What such a perspective fails to take into account is “that these school district lines are never “innocently drawn.” We know that for almost two centuries, in almost every city in the United States, school communities didn’t just reflect patterns of residential segregation that already existed—instead, they helped create them.”

Parents understandably want the best education possible for their children. But this particular problem is one where the principle of freedom (freedom to choose where to live, where to send your kids to school, etc.) is directly in opposition to the principle of equality. There are three ways in which the actions of white families have a direct negative consequence on schools of color.

First, there are racist parents who say, “I don’t want my kids going to school with black kids.” There aren’t a lot of these folks, but there are some. Second, there are parents who say, “I want my kids to go to a good school,” but “good school” really means, well-funded suburban white school (most of the time). And finally, because school resources come from property taxes, schools of color are consistently underfunded. There’s great work showing how similarly constructed and sized homes have lower property values in black neighborhoods than white neighborhoods, a gap that has only increased in the last decade.

When education becomes tied to a free market (in this case the market of home ownership), it becomes imbued with the racism of the market. It should surprise no one after the election that there are enough racists to drive down property values in neighborhoods with black families. White progressives often feel like this isn’t their personal problem. Often they look towards improving underserved schools (which most of the “apartheid” schools referenced in the article are) as the solution rather than promoting integrationist policies, or *gasp* moving into a mixed or majority-minority neighborhood.

“The schools there aren’t good,” only works as an argument for not moving to a place if you accept the racist history that made them and perpetuates them this way and are content to not do anything about it. We know that contact and communication with people who are different from us is the key to reducing prejudice. Making the schools better (and thus taking away a reason for white folks not to live in mixed neighborhoods) will only happen if we untether school funding from property taxes.

As Justice Thurgood Marshall dissented in Milliken v. Bradley, “School district lines, however innocently drawn, will surely be perceived as fences to separate the races when…white parents withdraw their children from the Detroit city schools and move to the suburbs in order to continue them in all-white schools. The message of this action will not escape the Negro children in the city of Detroit.” Let’s be sure to keep these not so innocently-drawn lines in mind as we continue the good work of tearing down structures of racism in our society.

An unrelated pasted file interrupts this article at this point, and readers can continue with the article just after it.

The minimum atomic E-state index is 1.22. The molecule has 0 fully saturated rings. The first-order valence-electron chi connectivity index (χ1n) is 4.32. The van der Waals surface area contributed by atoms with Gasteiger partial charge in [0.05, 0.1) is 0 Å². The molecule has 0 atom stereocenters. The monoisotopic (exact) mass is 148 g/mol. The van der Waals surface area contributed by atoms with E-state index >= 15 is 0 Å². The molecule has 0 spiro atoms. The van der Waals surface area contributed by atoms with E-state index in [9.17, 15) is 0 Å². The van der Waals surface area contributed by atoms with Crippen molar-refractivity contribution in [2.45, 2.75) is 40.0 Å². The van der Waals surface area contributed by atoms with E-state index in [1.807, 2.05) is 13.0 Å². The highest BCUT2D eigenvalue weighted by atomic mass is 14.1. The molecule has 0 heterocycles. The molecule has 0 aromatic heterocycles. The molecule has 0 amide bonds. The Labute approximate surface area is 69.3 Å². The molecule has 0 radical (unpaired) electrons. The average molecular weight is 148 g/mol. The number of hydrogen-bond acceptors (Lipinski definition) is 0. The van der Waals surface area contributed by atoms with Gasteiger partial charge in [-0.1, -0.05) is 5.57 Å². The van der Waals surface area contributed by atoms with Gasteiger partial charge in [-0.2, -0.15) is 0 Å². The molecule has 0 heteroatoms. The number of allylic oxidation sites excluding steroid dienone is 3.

The Slow Regress toward “Repressive Kleptocracy”

I’d encourage you to give this article from Die Zeit on German perspectives on Hitler in the early 1930s a thorough read. The parallels are so obvious to the current American regime that they don’t even need to be made. If you care to read the American parallels, however, I direct you to conservative pundit David Frum’s cover story this month in the Atlantic: American Autocracy. Frum puts the current American descent towards illiberal kleptocracy in a broader view.
“The 21st century is not an era of ideology. The grand utopian visions of the 19th century have passed out of fashion. The nightmare totalitarian projects of the 20th have been overthrown or have disintegrated, leaving behind only outdated remnants: North Korea, Cuba. What is spreading today is repressive kleptocracy, led by rulers motivated by greed rather than by the deranged idealism of Hitler or Stalin or Mao. Such rulers rely less on terror and more on rule-twisting, the manipulation of information, and the co-optation of elites.”
Unlike the totalitarian governments of the 20th century that that were brought about most commonly by revolution, “repressive kleptocracy” comes from a slow regression, as norms and values that are part and parcel of democracy are gradually eroded. This descent, Frum believes, will play out with the following characteristics over the next four years:

  • Republican opposition to Trump will be limited

  • Democracy is grounded not only in laws but in a series of norms that Trump has totally destroyed

  • The civil service will not be able to present much of a resistance for long (though this article makes a good counterargument).

  • Corruption and graft will become commonplace and people will not care

  • Civil unrest will be an asset to Trump, particularly if provoked into more radical stances by police crackdowns, which are likely

  • Accountability journalism will be delegitimized by making it out to be partisan (as discussed last week in The Bloom Briefing)

Though the article is bleak, Frum equivocates when it comes to the value of resistance. Despite arguing that Trump will turn resistance to his advantage, Frum holds out hope that the American people themselves may represent a valuable check on the descent:
“What happens in the next four years will depend heavily on whether Trump is right or wrong about how little Americans care about their democracy and the habits and conventions that sustain it. If they surprise him, they can restrain him.”
In a similar vein, Ross Douthat argues that “nothing about Trumpian populism to date suggests that it has either the political skill or the popularity required to grind its opposition down.” One can only hope, but it will take an active resistance to ensure the worst does not come to pass.

Viva la Resistance!